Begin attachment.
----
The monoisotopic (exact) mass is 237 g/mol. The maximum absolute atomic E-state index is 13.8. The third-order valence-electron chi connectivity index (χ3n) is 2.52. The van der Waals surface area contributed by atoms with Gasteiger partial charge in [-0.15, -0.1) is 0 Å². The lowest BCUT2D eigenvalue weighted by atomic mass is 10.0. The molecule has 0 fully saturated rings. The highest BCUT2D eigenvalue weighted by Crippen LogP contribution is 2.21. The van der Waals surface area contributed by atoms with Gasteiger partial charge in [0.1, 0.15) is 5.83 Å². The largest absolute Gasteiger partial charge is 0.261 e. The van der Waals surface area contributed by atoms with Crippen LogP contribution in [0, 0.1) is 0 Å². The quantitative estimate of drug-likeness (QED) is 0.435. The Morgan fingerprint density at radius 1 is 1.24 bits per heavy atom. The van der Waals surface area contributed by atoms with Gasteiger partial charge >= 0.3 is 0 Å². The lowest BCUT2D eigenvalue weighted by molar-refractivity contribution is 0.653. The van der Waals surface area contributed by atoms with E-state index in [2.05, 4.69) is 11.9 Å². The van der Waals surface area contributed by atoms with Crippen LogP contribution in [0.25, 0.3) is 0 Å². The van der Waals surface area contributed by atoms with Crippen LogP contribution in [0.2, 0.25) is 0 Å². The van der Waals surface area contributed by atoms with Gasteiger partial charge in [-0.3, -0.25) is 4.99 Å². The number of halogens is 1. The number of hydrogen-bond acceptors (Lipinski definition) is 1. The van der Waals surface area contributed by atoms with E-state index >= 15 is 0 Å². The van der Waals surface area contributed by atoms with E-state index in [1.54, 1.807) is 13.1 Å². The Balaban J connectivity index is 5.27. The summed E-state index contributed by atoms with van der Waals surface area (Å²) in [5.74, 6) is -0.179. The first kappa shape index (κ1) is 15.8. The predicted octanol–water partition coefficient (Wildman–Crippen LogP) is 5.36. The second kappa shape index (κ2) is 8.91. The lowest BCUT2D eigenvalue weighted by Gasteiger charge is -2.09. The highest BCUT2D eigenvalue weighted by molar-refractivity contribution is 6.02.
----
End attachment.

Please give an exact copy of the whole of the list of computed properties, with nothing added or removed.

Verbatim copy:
The monoisotopic (exact) mass is 237 g/mol. The maximum absolute atomic E-state index is 13.8. The third-order valence-electron chi connectivity index (χ3n) is 2.52. The van der Waals surface area contributed by atoms with Gasteiger partial charge in [-0.15, -0.1) is 0 Å². The lowest BCUT2D eigenvalue weighted by atomic mass is 10.0. The molecule has 0 fully saturated rings. The highest BCUT2D eigenvalue weighted by Crippen LogP contribution is 2.21. The van der Waals surface area contributed by atoms with Gasteiger partial charge in [0.1, 0.15) is 5.83 Å². The largest absolute Gasteiger partial charge is 0.261 e. The van der Waals surface area contributed by atoms with Crippen LogP contribution in [0, 0.1) is 0 Å². The quantitative estimate of drug-likeness (QED) is 0.435. The Morgan fingerprint density at radius 1 is 1.24 bits per heavy atom. The van der Waals surface area contributed by atoms with Gasteiger partial charge >= 0.3 is 0 Å². The lowest BCUT2D eigenvalue weighted by molar-refractivity contribution is 0.653. The van der Waals surface area contributed by atoms with E-state index in [2.05, 4.69) is 11.9 Å². The van der Waals surface area contributed by atoms with Crippen LogP contribution in [0.25, 0.3) is 0 Å². The van der Waals surface area contributed by atoms with Crippen LogP contribution in [0.2, 0.25) is 0 Å². The van der Waals surface area contributed by atoms with Gasteiger partial charge in [-0.3, -0.25) is 4.99 Å². The number of halogens is 1. The number of hydrogen-bond acceptors (Lipinski definition) is 1. The van der Waals surface area contributed by atoms with E-state index >= 15 is 0 Å². The van der Waals surface area contributed by atoms with E-state index in [1.54, 1.807) is 13.1 Å². The Balaban J connectivity index is 5.27. The summed E-state index contributed by atoms with van der Waals surface area (Å²) in [5.74, 6) is -0.179. The first kappa shape index (κ1) is 15.8. The predicted octanol–water partition coefficient (Wildman–Crippen LogP) is 5.36. The second kappa shape index (κ2) is 8.91. The lowest BCUT2D eigenvalue weighted by Gasteiger charge is -2.09. The highest BCUT2D eigenvalue weighted by molar-refractivity contribution is 6.02.